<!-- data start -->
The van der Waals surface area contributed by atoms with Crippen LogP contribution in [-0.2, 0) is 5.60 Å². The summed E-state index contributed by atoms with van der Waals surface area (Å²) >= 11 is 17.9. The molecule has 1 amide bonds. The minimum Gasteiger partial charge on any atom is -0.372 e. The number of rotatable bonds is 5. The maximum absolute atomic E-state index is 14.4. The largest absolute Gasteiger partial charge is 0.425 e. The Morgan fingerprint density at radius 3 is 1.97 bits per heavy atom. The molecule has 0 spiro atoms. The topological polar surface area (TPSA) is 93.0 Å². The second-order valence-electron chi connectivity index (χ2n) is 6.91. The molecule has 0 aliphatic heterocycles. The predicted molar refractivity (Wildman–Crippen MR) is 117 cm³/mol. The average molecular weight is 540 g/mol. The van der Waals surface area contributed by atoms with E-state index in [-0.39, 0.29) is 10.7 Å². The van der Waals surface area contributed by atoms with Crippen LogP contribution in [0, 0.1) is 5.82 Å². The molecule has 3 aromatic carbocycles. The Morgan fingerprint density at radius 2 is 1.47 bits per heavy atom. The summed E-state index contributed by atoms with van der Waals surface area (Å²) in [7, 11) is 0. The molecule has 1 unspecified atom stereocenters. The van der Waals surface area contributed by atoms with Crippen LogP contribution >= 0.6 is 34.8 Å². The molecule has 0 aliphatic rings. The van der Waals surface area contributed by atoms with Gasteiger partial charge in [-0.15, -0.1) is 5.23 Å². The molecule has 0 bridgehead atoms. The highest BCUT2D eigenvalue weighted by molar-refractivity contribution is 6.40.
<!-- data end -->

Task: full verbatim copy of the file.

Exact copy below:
The van der Waals surface area contributed by atoms with Crippen LogP contribution in [-0.2, 0) is 5.60 Å². The summed E-state index contributed by atoms with van der Waals surface area (Å²) >= 11 is 17.9. The molecule has 1 amide bonds. The minimum Gasteiger partial charge on any atom is -0.372 e. The number of rotatable bonds is 5. The maximum absolute atomic E-state index is 14.4. The largest absolute Gasteiger partial charge is 0.425 e. The Morgan fingerprint density at radius 3 is 1.97 bits per heavy atom. The molecule has 0 spiro atoms. The topological polar surface area (TPSA) is 93.0 Å². The second-order valence-electron chi connectivity index (χ2n) is 6.91. The molecule has 0 aliphatic heterocycles. The predicted molar refractivity (Wildman–Crippen MR) is 117 cm³/mol. The average molecular weight is 540 g/mol. The van der Waals surface area contributed by atoms with E-state index in [-0.39, 0.29) is 10.7 Å². The van der Waals surface area contributed by atoms with Crippen LogP contribution in [0, 0.1) is 5.82 Å². The molecule has 3 aromatic carbocycles. The Morgan fingerprint density at radius 2 is 1.47 bits per heavy atom. The summed E-state index contributed by atoms with van der Waals surface area (Å²) in [7, 11) is 0. The molecule has 1 unspecified atom stereocenters. The van der Waals surface area contributed by atoms with Crippen LogP contribution >= 0.6 is 34.8 Å². The molecule has 0 aliphatic rings. The van der Waals surface area contributed by atoms with Gasteiger partial charge in [-0.15, -0.1) is 5.23 Å². The molecule has 0 bridgehead atoms. The highest BCUT2D eigenvalue weighted by molar-refractivity contribution is 6.40.